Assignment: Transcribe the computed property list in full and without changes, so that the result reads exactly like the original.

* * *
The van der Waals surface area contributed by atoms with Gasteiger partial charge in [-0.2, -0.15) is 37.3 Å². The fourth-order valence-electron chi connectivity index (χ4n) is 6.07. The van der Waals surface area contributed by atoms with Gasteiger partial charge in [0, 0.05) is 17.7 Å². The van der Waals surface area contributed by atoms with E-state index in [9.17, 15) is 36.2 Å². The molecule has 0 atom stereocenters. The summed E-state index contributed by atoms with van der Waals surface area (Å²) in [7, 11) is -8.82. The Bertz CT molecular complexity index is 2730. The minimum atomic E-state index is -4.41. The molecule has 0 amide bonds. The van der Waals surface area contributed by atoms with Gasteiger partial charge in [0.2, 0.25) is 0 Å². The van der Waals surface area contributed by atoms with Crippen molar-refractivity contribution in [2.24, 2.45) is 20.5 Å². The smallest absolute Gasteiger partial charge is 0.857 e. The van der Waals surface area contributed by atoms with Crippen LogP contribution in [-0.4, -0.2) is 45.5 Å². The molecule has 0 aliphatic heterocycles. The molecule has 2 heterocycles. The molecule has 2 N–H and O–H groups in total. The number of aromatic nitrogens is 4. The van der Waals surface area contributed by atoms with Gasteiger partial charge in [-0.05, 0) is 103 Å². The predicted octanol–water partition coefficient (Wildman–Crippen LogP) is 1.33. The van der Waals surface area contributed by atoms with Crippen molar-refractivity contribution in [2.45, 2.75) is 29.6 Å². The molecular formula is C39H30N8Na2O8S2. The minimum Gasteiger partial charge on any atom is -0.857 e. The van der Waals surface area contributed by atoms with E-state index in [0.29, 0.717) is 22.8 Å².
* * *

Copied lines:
The van der Waals surface area contributed by atoms with Gasteiger partial charge in [-0.2, -0.15) is 37.3 Å². The fourth-order valence-electron chi connectivity index (χ4n) is 6.07. The van der Waals surface area contributed by atoms with Gasteiger partial charge in [0, 0.05) is 17.7 Å². The van der Waals surface area contributed by atoms with E-state index in [9.17, 15) is 36.2 Å². The molecule has 0 atom stereocenters. The summed E-state index contributed by atoms with van der Waals surface area (Å²) in [7, 11) is -8.82. The Bertz CT molecular complexity index is 2730. The minimum atomic E-state index is -4.41. The molecule has 0 amide bonds. The van der Waals surface area contributed by atoms with Gasteiger partial charge in [0.2, 0.25) is 0 Å². The van der Waals surface area contributed by atoms with Crippen molar-refractivity contribution in [2.24, 2.45) is 20.5 Å². The smallest absolute Gasteiger partial charge is 0.857 e. The van der Waals surface area contributed by atoms with Crippen LogP contribution in [-0.4, -0.2) is 45.5 Å². The molecule has 0 aliphatic heterocycles. The molecule has 2 heterocycles. The molecule has 2 N–H and O–H groups in total. The number of aromatic nitrogens is 4. The van der Waals surface area contributed by atoms with Gasteiger partial charge in [-0.05, 0) is 103 Å². The predicted octanol–water partition coefficient (Wildman–Crippen LogP) is 1.33. The van der Waals surface area contributed by atoms with Crippen molar-refractivity contribution in [2.45, 2.75) is 29.6 Å². The molecular formula is C39H30N8Na2O8S2. The minimum Gasteiger partial charge on any atom is -0.857 e. The van der Waals surface area contributed by atoms with E-state index in [0.29, 0.717) is 22.8 Å².